Wanted to share a 2020 research paper that studied the effect of attachment style in relation to emotional processing skills and subsequently somatic symptoms. Attachment style/theory was put forth by Dr. John Bowlby in the 1950’s and has been studied fairly extensively since then. Attachment style is related to the bond between the child and his or her parents. How much or how little support, love, and nuturing the child receives from parents shapes one attachment style.
This paper highlighted how insecure attachment styles (anxious and avoidant) were related to emotional awareness and processing difficulties and subsequently related to the presence of somatic symptoms. The authors state “insecure attachment may play a role in emotion regulation problems, and these problems may have negative outcomes for physical and psychological health. In other words, emotion regulation problems or other sorts of dysfunctional emotion regulation can potentially play a mediating role in the relationship between attachment types and health‐related problems.”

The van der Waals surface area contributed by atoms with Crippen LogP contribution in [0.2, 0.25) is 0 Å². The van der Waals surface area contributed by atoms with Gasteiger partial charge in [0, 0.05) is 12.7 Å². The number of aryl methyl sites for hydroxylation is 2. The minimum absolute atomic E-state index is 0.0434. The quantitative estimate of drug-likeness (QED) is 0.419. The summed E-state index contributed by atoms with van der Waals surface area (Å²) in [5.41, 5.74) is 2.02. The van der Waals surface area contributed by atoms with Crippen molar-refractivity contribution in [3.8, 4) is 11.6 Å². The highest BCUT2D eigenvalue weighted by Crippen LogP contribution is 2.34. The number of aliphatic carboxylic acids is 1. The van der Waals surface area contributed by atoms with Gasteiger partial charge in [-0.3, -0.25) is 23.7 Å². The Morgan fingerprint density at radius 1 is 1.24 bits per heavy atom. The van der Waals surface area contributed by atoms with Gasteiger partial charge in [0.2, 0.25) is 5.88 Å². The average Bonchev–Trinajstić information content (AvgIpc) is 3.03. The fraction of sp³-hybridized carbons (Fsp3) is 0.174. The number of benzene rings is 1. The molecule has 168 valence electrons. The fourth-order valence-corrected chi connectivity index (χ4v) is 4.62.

Out of the two insecure styles, the anxious attachment style was most significantly related to the presence of somatic symptoms in the body. “We found that when the dominant attachment style in individuals was anxiety based, it could be possible that they experience deficiency in the processing of emotion and more severe somatic symptoms.” On the other hand, the secure attachment style “could be considered as a protective factor against deficits in emotional processing and somatization of negative emotions”.
In the 200 plus people in the study, the researchers “showed that the weakness in emotional processing had a significant effect on the severity of somatic symptoms. In agreement with the findings of this study, numerous studies emphasize the deficit of emotional systems in somatic symptom disorder. In addition, the results showed that the significant relationship between attachment styles and emotional processing had direct and indirect effects on the severity of somatic symptoms experienced by individuals, which is consistent with previous studies.”